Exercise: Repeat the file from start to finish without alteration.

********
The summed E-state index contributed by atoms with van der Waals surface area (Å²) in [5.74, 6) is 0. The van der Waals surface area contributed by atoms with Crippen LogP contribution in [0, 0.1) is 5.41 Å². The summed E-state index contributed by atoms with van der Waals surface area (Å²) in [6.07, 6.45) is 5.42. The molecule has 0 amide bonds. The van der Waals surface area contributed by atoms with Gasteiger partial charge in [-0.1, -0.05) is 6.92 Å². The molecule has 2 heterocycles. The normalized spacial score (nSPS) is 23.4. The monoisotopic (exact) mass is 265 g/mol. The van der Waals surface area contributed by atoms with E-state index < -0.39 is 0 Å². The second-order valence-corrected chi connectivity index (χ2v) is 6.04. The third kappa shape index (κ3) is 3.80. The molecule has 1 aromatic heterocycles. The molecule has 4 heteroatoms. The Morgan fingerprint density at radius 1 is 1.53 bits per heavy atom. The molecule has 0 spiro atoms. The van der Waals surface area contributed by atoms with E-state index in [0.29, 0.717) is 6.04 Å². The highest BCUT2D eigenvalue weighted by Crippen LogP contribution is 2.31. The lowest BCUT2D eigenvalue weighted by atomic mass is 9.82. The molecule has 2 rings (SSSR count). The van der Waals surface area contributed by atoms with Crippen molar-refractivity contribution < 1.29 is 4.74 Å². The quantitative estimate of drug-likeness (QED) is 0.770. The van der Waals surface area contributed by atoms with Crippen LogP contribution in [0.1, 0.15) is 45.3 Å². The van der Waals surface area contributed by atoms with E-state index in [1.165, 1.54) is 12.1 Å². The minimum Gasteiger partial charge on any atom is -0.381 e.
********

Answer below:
The summed E-state index contributed by atoms with van der Waals surface area (Å²) in [5.74, 6) is 0. The van der Waals surface area contributed by atoms with Crippen LogP contribution in [0, 0.1) is 5.41 Å². The summed E-state index contributed by atoms with van der Waals surface area (Å²) in [6.07, 6.45) is 5.42. The molecule has 0 amide bonds. The van der Waals surface area contributed by atoms with Gasteiger partial charge in [-0.1, -0.05) is 6.92 Å². The molecule has 2 heterocycles. The normalized spacial score (nSPS) is 23.4. The monoisotopic (exact) mass is 265 g/mol. The van der Waals surface area contributed by atoms with E-state index < -0.39 is 0 Å². The second-order valence-corrected chi connectivity index (χ2v) is 6.04. The third kappa shape index (κ3) is 3.80. The molecule has 1 aromatic heterocycles. The molecule has 4 heteroatoms. The Morgan fingerprint density at radius 1 is 1.53 bits per heavy atom. The molecule has 0 spiro atoms. The van der Waals surface area contributed by atoms with E-state index in [0.29, 0.717) is 6.04 Å². The highest BCUT2D eigenvalue weighted by Crippen LogP contribution is 2.31. The lowest BCUT2D eigenvalue weighted by atomic mass is 9.82. The molecule has 2 rings (SSSR count). The van der Waals surface area contributed by atoms with Crippen molar-refractivity contribution < 1.29 is 4.74 Å². The quantitative estimate of drug-likeness (QED) is 0.770. The van der Waals surface area contributed by atoms with Crippen LogP contribution in [0.1, 0.15) is 45.3 Å². The van der Waals surface area contributed by atoms with E-state index in [1.165, 1.54) is 12.1 Å². The minimum Gasteiger partial charge on any atom is -0.381 e.